Now, the bills move on to the state Senate, which is also controlled by Democrats, albeit by a slimmer margin.
“These are draconian controls and not things we’re feeling happy about,” says Dudley Brown, executive director of Rocky Mountain Gun Owners.
Mr. Brown says he holds out some hope that the Senate may block at least one of the bills, but either way, his organization plans to target everyone who votes for them in marginal districts in the 2014 elections.
Brown opposes all the bills, though he says he finds the magazine limits the “most ludicrous.” He notes that his organization ran tests comparing a 10-round magazine that was changed three times while firing with a 30-round magazine, and found that the difference in the time it took to empty the rounds was about 1.8 seconds.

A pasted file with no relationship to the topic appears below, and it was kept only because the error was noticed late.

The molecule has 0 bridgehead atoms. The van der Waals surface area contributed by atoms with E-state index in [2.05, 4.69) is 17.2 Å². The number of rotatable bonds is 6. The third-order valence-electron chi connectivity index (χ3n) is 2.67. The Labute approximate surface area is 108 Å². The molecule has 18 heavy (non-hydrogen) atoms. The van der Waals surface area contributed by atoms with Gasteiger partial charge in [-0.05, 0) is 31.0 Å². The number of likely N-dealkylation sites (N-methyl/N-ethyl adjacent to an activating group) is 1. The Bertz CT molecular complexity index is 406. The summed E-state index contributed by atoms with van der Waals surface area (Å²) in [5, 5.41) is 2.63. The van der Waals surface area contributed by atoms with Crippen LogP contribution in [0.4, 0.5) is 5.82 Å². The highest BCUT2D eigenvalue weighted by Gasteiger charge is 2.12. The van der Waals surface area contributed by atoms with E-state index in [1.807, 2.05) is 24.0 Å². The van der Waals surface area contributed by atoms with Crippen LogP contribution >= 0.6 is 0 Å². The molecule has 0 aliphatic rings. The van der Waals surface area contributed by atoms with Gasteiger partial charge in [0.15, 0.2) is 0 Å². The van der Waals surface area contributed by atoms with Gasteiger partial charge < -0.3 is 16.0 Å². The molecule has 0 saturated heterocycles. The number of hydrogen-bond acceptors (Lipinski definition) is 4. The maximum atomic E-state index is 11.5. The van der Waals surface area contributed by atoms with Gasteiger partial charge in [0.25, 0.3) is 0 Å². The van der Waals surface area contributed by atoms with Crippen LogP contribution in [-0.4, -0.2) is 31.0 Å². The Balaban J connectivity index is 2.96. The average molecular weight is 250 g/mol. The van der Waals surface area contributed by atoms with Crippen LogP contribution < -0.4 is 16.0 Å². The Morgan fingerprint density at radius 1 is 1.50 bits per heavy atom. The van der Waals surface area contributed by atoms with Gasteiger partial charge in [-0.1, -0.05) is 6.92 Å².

“None [of these bills] would have stopped any of these mass shootings,” he says.
But for Tom Mauser, whose son, Daniel, was killed during the Columbine shooting in 1999, that’s the wrong question to be asking.
“If people want to focus just on particulars of any one case, you can always find a reason why it wouldn’t have worked,” says Mr. Mauser, the spokesperson for Colorado Ceasefire, a gun-control advocacy group. “We’re not trying to solve any of those. It’s how do we prevent the future ones. Are we going to make it easier for these to happen or more difficult?”
Moreover, he says, focusing just on the mass shootings ignores the many other gun deaths that occur – about 30 a day.